Business owners seem to always want more. More followers, more likes, more email subscribes, more numbers. The rationale is that the more people you have the more money you’ll make. I’m certainly of the same mindset as I start and write blog posts and speak to businesses about using the internet to grow their business. I want to share my message with as many people too. It’s just natural to have bigger followings, larger lists, and bigger venues. But I recently had someone ask, “Jonathan, what’s the value of a Facebook Like?”
The question is a valid one. Marketers have to prove conversion rates and return on investment when it comes to a variety of metrics like audience size. Many business owners think that the number of likes or follows indicate that they should be able to sell more, do more, and get more product to people. In this post I’ll share with you some research and my own thoughts.
What’s a Facebook Like?
On Facebook, a Like is when a person, through their personal profile, indicate that they “like” the business’s page through clicking a button. It’s the representation of a psychological action, meaning the person has had a favorable experience with the business, enjoyed seeing a piece of content in their News Feed, or some other positive aspect. It could also mean that they want to learn more about the company or are looking for information. In some cases it might mean that they want to keep up with competition.
The Like Controversy
Many businesses assume that the number of likes they have will be the number of people that will see their content online. While the case certainly could be made that the person who likes the business’s page, should be seeing the business’s content, i.e. all 1,500 likes sees the cat picture the business posts. However, Facebook’s goal is to make an individual’s News Feed a customized experience, not necessarily provide a platform for marketing. By doing so, will predict that some pieces of content aren’t interesting for the individual, so they won’t show that cat picture.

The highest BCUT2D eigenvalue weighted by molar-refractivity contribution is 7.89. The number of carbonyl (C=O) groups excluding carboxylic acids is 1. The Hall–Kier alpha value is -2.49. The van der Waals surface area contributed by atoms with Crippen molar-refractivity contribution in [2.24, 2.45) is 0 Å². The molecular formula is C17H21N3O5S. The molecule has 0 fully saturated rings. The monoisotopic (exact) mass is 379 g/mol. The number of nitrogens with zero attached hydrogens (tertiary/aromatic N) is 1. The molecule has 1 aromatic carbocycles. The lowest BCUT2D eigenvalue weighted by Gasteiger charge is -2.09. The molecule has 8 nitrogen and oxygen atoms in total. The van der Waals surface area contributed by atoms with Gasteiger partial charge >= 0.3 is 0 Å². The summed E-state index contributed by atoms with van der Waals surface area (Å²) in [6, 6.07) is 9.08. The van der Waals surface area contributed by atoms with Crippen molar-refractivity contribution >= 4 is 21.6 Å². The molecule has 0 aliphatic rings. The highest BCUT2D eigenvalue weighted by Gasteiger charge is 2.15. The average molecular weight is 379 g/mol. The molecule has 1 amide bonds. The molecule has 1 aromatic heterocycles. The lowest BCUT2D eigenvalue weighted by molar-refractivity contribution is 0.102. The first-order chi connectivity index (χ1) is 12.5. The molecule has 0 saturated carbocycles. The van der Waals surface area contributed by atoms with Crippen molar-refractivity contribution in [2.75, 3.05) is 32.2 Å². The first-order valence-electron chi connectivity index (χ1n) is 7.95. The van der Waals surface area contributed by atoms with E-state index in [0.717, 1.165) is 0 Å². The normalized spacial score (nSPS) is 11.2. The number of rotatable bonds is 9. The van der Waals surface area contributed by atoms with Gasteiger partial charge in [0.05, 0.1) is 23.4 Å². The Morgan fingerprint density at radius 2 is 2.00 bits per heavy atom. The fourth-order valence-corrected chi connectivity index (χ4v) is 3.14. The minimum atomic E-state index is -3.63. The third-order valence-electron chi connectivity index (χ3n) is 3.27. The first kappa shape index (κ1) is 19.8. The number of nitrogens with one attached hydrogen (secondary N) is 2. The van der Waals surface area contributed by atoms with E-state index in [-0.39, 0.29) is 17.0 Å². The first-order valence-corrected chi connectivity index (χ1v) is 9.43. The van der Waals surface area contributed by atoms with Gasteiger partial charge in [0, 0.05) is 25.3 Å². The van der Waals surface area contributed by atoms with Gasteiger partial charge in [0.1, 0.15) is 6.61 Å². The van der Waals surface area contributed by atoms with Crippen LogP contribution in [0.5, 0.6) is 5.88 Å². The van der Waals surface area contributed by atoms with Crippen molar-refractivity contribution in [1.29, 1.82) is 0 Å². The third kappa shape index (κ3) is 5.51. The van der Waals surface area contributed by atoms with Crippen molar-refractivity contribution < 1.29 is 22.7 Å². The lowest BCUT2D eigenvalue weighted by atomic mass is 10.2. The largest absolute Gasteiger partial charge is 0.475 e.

Businesses are challenged then to produce content that is relevant, engaging, and interesting to their “likes”. Businesses can’t just produce crap content, rather they have to court their customers with great content and engaging posts for them.
Likes Create a Connection that is Powerful
Even though a business has to create great and compelling content on their Facebook Page just to get some of their audience to see it, all is not lost. The connection that you now have is a powerful one that you can exploit to your advantage, if you’re smart about it.
Businesses that have say, 1,500 likes on Facebook can use advertising in various forms to reach out to well over that number of people. Create a compelling ad or campaign, and target the people who are friends with the people who like your page. If not that, use other targeting means. What I’m saying is that even though your audience may not see it, those who are connected to your audience may see it too.
Is There a Monetary Value To a Like?
For some, the question of value comes up in terms of a dollar figure. Over time, agencies and researchers have created various valuation schemes for how to ascribe a dollar figure to their Facebook Like.
- Decide on a metric (sales, download a product, etc)
- Create a sample list of customers (i.e. email list)
- Invite half of your list to like your page.
- Check to see if that half liked your page.
- Run some advertising set up to accomplish your metric in step 1.
- Check the results.
In my research there are different methods and ways to ascribe the value of a Facebook like on the monetary end, but they run the gamut. It could be safe to say that it’s not easy to do and so therefore the question is still not answered.
Should I Care?
If it is hard to tell what the value of a Facebook Like is, then should marketers care about growing their Likes on Facebook? I think the answer is always going to be “Yes!”. It’s the goal of marketing to put the product or service to as many people as possible, But, I think too that it’s an important distinction to make that I build my audience strategically and selectively. So yes to adding more people and adding the right people. If I’m a business that is a boutique fashion store I think I’ll get more bang for my advertising buck if I have a pool of customers who are female within the ages of 45-55 who make a certain income and live in a certain area.
While it’s hard to put a real value on a Facebook Like, business owners and marketers need to do what they can to evaluate the audience they have on the social media network. Finally, they need to be strategic in developing an audience that they most want to serve.
Do you agree with my assessment of the Facebook Like? What do you think the value of a Like is on Facebook? Let me know in the comments below!